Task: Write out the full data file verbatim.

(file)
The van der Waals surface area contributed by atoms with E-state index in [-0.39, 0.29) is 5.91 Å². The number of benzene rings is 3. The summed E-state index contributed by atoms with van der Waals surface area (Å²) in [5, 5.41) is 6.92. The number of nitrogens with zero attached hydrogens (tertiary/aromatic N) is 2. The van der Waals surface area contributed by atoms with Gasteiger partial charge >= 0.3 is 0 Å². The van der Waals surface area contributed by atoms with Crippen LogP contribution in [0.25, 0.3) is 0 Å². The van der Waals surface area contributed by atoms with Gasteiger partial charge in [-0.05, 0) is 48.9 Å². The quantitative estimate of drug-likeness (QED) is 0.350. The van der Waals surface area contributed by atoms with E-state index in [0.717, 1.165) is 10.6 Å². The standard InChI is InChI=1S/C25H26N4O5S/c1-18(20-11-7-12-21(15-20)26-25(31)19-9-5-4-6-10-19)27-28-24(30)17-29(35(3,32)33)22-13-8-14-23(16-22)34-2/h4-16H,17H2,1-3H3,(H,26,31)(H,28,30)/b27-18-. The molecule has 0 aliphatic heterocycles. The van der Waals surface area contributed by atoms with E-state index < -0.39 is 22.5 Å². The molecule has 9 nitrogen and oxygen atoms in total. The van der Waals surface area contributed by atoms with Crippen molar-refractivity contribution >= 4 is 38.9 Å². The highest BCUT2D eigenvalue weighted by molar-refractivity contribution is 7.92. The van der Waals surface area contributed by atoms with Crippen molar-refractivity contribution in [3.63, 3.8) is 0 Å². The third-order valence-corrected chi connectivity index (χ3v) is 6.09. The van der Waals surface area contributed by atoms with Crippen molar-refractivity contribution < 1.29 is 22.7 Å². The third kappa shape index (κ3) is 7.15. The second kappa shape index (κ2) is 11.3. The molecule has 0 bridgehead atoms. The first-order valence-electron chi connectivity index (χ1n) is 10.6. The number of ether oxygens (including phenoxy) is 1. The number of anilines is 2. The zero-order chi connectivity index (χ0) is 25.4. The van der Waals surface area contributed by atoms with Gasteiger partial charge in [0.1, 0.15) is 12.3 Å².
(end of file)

The van der Waals surface area contributed by atoms with E-state index in [-0.39, 0.29) is 5.91 Å². The number of benzene rings is 3. The summed E-state index contributed by atoms with van der Waals surface area (Å²) in [5, 5.41) is 6.92. The number of nitrogens with zero attached hydrogens (tertiary/aromatic N) is 2. The van der Waals surface area contributed by atoms with Gasteiger partial charge >= 0.3 is 0 Å². The van der Waals surface area contributed by atoms with Crippen LogP contribution in [0.25, 0.3) is 0 Å². The van der Waals surface area contributed by atoms with Gasteiger partial charge in [-0.05, 0) is 48.9 Å². The quantitative estimate of drug-likeness (QED) is 0.350. The van der Waals surface area contributed by atoms with E-state index in [0.717, 1.165) is 10.6 Å². The standard InChI is InChI=1S/C25H26N4O5S/c1-18(20-11-7-12-21(15-20)26-25(31)19-9-5-4-6-10-19)27-28-24(30)17-29(35(3,32)33)22-13-8-14-23(16-22)34-2/h4-16H,17H2,1-3H3,(H,26,31)(H,28,30)/b27-18-. The molecule has 0 aliphatic heterocycles. The van der Waals surface area contributed by atoms with E-state index < -0.39 is 22.5 Å². The molecule has 9 nitrogen and oxygen atoms in total. The van der Waals surface area contributed by atoms with Crippen molar-refractivity contribution >= 4 is 38.9 Å². The highest BCUT2D eigenvalue weighted by molar-refractivity contribution is 7.92. The van der Waals surface area contributed by atoms with Crippen molar-refractivity contribution in [3.63, 3.8) is 0 Å². The third-order valence-corrected chi connectivity index (χ3v) is 6.09. The van der Waals surface area contributed by atoms with Crippen molar-refractivity contribution < 1.29 is 22.7 Å². The third kappa shape index (κ3) is 7.15. The second kappa shape index (κ2) is 11.3. The molecule has 0 bridgehead atoms. The first-order valence-electron chi connectivity index (χ1n) is 10.6. The number of ether oxygens (including phenoxy) is 1. The number of anilines is 2. The zero-order chi connectivity index (χ0) is 25.4. The van der Waals surface area contributed by atoms with Gasteiger partial charge in [0.1, 0.15) is 12.3 Å².